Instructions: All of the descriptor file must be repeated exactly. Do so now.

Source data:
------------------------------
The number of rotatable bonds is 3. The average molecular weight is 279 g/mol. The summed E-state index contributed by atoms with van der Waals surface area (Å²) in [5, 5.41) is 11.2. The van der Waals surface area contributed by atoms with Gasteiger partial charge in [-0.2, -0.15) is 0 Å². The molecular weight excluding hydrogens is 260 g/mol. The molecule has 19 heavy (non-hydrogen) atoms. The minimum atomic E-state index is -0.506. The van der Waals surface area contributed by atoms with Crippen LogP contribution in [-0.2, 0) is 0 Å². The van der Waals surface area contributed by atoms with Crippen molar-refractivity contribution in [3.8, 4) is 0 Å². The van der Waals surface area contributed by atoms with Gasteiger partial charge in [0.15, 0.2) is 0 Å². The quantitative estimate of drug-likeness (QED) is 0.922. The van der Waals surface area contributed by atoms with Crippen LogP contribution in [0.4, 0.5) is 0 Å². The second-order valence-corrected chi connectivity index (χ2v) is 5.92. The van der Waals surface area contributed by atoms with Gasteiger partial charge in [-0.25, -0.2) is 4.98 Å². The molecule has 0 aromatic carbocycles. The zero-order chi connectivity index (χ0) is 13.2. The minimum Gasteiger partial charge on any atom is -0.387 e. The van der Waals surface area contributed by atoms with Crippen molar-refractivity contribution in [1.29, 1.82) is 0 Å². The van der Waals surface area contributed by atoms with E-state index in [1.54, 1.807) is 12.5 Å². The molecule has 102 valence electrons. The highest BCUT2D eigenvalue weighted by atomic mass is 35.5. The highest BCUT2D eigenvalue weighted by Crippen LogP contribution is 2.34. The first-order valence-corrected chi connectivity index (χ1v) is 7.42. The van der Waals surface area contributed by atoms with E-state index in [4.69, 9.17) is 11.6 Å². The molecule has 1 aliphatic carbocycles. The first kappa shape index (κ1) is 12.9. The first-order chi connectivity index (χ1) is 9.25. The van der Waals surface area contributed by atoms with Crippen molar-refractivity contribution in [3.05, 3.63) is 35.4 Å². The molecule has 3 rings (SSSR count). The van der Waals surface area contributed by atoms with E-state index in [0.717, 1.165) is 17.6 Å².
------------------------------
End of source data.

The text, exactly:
The number of rotatable bonds is 3. The average molecular weight is 279 g/mol. The summed E-state index contributed by atoms with van der Waals surface area (Å²) in [5, 5.41) is 11.2. The van der Waals surface area contributed by atoms with Gasteiger partial charge in [-0.2, -0.15) is 0 Å². The molecular weight excluding hydrogens is 260 g/mol. The molecule has 19 heavy (non-hydrogen) atoms. The minimum atomic E-state index is -0.506. The van der Waals surface area contributed by atoms with Crippen LogP contribution in [-0.2, 0) is 0 Å². The van der Waals surface area contributed by atoms with Crippen molar-refractivity contribution in [3.8, 4) is 0 Å². The van der Waals surface area contributed by atoms with Gasteiger partial charge in [0.15, 0.2) is 0 Å². The quantitative estimate of drug-likeness (QED) is 0.922. The van der Waals surface area contributed by atoms with Crippen LogP contribution in [0.4, 0.5) is 0 Å². The second-order valence-corrected chi connectivity index (χ2v) is 5.92. The van der Waals surface area contributed by atoms with Gasteiger partial charge in [-0.25, -0.2) is 4.98 Å². The molecule has 0 aromatic carbocycles. The zero-order chi connectivity index (χ0) is 13.2. The minimum Gasteiger partial charge on any atom is -0.387 e. The van der Waals surface area contributed by atoms with Crippen molar-refractivity contribution in [1.29, 1.82) is 0 Å². The van der Waals surface area contributed by atoms with E-state index in [1.54, 1.807) is 12.5 Å². The molecule has 102 valence electrons. The highest BCUT2D eigenvalue weighted by atomic mass is 35.5. The highest BCUT2D eigenvalue weighted by Crippen LogP contribution is 2.34. The first-order valence-corrected chi connectivity index (χ1v) is 7.42. The van der Waals surface area contributed by atoms with E-state index in [4.69, 9.17) is 11.6 Å². The molecule has 1 aliphatic carbocycles. The first kappa shape index (κ1) is 12.9. The first-order chi connectivity index (χ1) is 9.25. The van der Waals surface area contributed by atoms with Crippen molar-refractivity contribution in [3.05, 3.63) is 35.4 Å². The molecule has 3 rings (SSSR count). The van der Waals surface area contributed by atoms with E-state index in [0.717, 1.165) is 17.6 Å².